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RE: C-x C-v considered harmful

From: Drew Adams
Subject: RE: C-x C-v considered harmful
Date: Thu, 2 Jul 2009 08:17:59 -0700

Problem statement:

>>>> I often invoke vc-dir in the *shell* buffer,...
>>>> but sometimes type "C-x C-v d RET" instead...
>>>> I haven't let go of the Ctrl key fast enough.

Proposed solutions:

> >>    1.  Bind find-alternate-file to something different.  
> >>    2.  Add a "[Confirm]" step if nonexistent, as for 
> >>    selecting files or buffers with
> >>    confirm-nonexistent-file-or-buffer set to t.
> >>    3.  Do not bind find-alternate-file to anything at all.
> > 
> > How  about:
> >   4.  Make find-alternate-file use a yes-or-no-p 
> >   confirmation prompt if the buffer has no associated file.
> >   My guess is that the vast  majority of uses of
> >   find-alternate-file are replacing one file buffer with
> >   another, and that intentionally replacing "special"
> >   buffers is very rare.
> > 
> >   If there are specific modes or buffers for which "replacement"
> >   _is_ commonly used, then there could be a variable to tell
> >   find-alternate-file not to confirm that buffer (and 
> >   a user could set the global default value of that variable
> >   to turn off all confirmation)
> The specific mode that leaps to mind is Dired.  I often use C-x C-v in
> Dired buffers to visit a different directory, just as I do in file
> buffers.  So how about:
> 5. Make find-alternate-file use a yes-or-no-p confirmation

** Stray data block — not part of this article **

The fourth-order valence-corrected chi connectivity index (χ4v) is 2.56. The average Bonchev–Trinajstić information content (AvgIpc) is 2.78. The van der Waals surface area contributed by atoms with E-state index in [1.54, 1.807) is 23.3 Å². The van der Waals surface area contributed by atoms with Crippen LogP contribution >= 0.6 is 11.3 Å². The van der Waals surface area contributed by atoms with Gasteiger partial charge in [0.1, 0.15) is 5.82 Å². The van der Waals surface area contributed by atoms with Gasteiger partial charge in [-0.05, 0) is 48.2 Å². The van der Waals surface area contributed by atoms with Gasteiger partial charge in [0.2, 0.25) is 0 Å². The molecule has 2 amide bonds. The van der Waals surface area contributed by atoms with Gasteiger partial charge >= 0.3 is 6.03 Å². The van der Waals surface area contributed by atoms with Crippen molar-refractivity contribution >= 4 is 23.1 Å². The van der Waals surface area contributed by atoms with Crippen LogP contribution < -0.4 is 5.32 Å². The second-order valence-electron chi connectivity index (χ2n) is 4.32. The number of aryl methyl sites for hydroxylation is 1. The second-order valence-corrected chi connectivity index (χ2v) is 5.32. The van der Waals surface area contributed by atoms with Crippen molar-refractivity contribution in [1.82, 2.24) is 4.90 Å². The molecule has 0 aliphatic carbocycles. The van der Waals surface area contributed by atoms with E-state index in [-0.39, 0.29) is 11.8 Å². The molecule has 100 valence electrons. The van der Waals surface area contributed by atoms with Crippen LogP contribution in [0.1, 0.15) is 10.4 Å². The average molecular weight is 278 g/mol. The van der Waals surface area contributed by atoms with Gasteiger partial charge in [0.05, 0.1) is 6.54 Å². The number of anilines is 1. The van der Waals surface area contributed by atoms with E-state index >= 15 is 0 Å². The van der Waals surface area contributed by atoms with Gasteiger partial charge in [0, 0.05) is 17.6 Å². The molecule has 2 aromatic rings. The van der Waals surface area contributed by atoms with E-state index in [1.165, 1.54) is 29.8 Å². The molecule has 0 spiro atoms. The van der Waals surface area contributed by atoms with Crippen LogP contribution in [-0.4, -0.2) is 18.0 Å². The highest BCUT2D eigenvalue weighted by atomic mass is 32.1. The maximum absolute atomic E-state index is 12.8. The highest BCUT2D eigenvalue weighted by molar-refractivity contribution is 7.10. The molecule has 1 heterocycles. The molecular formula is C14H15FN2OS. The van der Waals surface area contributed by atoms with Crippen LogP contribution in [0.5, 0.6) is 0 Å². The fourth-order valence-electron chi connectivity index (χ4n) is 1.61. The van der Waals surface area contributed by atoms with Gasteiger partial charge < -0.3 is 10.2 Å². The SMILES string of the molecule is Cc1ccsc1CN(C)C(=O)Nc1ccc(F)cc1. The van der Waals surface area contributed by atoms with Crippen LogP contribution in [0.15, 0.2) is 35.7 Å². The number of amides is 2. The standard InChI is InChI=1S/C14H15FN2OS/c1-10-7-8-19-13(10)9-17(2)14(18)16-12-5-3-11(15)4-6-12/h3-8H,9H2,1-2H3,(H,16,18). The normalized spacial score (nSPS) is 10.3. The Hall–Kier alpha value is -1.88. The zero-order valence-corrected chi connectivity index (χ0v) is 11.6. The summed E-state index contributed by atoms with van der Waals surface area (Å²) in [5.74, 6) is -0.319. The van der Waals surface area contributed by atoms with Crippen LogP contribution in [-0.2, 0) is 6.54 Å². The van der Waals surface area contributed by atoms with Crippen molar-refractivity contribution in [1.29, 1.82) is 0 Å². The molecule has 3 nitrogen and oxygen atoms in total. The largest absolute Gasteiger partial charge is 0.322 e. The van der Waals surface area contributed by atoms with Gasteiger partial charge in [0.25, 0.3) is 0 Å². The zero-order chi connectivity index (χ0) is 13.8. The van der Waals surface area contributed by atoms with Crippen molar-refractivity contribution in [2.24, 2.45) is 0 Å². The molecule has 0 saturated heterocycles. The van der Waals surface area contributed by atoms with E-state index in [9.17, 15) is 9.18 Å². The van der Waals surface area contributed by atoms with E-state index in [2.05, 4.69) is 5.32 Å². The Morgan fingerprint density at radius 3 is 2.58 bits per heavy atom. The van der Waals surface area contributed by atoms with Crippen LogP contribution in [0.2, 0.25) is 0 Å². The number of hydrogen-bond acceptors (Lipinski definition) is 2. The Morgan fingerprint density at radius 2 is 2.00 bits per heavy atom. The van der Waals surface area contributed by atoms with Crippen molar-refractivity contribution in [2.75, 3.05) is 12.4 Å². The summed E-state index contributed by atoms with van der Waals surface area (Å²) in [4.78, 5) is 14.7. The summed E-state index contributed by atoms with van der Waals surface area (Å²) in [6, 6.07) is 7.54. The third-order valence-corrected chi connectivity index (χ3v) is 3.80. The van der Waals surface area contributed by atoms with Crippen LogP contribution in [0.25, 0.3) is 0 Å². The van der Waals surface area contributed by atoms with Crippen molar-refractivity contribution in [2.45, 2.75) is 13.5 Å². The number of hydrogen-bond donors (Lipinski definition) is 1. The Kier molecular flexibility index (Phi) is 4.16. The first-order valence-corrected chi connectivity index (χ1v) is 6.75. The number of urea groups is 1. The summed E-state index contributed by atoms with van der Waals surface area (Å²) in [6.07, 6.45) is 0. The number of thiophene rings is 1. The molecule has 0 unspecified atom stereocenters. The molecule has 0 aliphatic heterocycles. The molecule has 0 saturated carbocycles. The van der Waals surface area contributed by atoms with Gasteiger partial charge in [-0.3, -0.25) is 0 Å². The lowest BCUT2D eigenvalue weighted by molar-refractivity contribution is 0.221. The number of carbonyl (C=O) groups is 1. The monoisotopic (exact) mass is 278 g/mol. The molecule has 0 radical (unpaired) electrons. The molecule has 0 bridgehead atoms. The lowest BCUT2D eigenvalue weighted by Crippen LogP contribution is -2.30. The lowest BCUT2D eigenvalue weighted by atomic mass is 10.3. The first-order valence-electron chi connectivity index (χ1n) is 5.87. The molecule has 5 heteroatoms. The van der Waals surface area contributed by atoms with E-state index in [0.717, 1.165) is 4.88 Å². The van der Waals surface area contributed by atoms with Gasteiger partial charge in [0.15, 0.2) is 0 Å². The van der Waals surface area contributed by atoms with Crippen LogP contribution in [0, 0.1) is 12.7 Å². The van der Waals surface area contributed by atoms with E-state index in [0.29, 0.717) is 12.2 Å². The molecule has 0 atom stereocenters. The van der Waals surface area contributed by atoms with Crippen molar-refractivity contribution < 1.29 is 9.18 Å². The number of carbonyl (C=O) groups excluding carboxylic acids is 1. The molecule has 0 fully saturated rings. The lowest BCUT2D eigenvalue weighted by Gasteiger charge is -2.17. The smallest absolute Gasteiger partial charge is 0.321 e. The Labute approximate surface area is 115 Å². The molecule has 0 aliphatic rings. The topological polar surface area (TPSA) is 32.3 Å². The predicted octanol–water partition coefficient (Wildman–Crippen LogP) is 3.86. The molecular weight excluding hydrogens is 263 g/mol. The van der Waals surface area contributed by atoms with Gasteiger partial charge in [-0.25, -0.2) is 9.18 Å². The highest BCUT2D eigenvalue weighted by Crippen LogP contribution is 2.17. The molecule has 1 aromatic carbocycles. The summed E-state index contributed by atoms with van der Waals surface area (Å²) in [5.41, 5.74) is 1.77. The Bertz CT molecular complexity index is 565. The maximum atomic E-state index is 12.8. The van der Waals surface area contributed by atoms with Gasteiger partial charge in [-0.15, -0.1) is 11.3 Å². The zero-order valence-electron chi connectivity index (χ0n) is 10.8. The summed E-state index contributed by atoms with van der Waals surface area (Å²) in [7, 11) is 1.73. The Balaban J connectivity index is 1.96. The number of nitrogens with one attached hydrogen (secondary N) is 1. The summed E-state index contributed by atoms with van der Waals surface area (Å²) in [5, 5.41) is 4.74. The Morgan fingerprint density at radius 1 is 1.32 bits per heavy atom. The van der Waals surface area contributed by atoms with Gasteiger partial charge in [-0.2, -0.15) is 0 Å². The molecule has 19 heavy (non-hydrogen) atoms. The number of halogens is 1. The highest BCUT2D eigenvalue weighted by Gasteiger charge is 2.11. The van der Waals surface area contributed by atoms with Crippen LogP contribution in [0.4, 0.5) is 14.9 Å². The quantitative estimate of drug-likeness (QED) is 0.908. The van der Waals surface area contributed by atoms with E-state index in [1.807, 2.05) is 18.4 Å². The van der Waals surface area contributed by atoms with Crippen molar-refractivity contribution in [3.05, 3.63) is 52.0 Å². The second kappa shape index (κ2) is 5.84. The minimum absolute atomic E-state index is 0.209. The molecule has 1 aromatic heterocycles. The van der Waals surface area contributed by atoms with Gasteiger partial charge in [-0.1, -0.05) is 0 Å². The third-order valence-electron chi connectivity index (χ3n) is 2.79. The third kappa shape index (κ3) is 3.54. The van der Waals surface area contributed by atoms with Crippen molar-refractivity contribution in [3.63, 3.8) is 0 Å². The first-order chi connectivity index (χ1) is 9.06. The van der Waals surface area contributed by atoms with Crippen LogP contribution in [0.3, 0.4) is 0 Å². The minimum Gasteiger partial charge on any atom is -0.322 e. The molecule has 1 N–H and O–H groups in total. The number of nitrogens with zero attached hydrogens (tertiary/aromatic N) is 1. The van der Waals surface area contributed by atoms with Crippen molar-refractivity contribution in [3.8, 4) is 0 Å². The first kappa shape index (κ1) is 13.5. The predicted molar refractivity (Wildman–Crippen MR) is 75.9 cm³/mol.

> prompt if the buffer has an associated process.  This would
> cover *shell* buffers.

This is like saying that we should change the behavior of `C-x C-f' so that it
asks for confirmation, because if you don't release the Control key fast enough
you get `C-x f', which sets the fill column. Or similarly, for `C-x C-b' or `C-x
C-c' or `C-x C-d' or ... There are tons of key combinations that exhibit the
same "problem".

I disagree with all of the above "solutions". The problem is not the behavior of
`find-alternate-file' or its binding to `C-x C-v'. If there really is a problem,
it is the too-similar binding of `C-x v d'.

`C-x C-v' is much older than `C-x v d', and my guess is that it is still more
widely used. And `C-x v d' has narrower focus, being specific to the context of
change control.

If a particular user has a problem finger-confusing `C-x v d' with `C-x C-v',
then s?he can use a different key for one or the other. End of problem.

If many, many users have the same finger problem, then `C-x v d' should be moved
to a different key for everyone. But please don't change the behavior of
`find-alternate-file' just because some other key can be confused with `C-x

Of the "solutions" mentioned above to the "problem", #5 from Kevin R is
preferable, being the least restrictive on the behavior of
`find-alternate-file'. But there should be no reason to restrict its behavior at

Fix `C-x v d', if you feel you must, but leave `find-alternate-file' alone. It's
been just fine for a third of a century, thank you. It should not be forced to
move or change its behavior just because a newcomer to the neighborhood chooses
a similar phone #.

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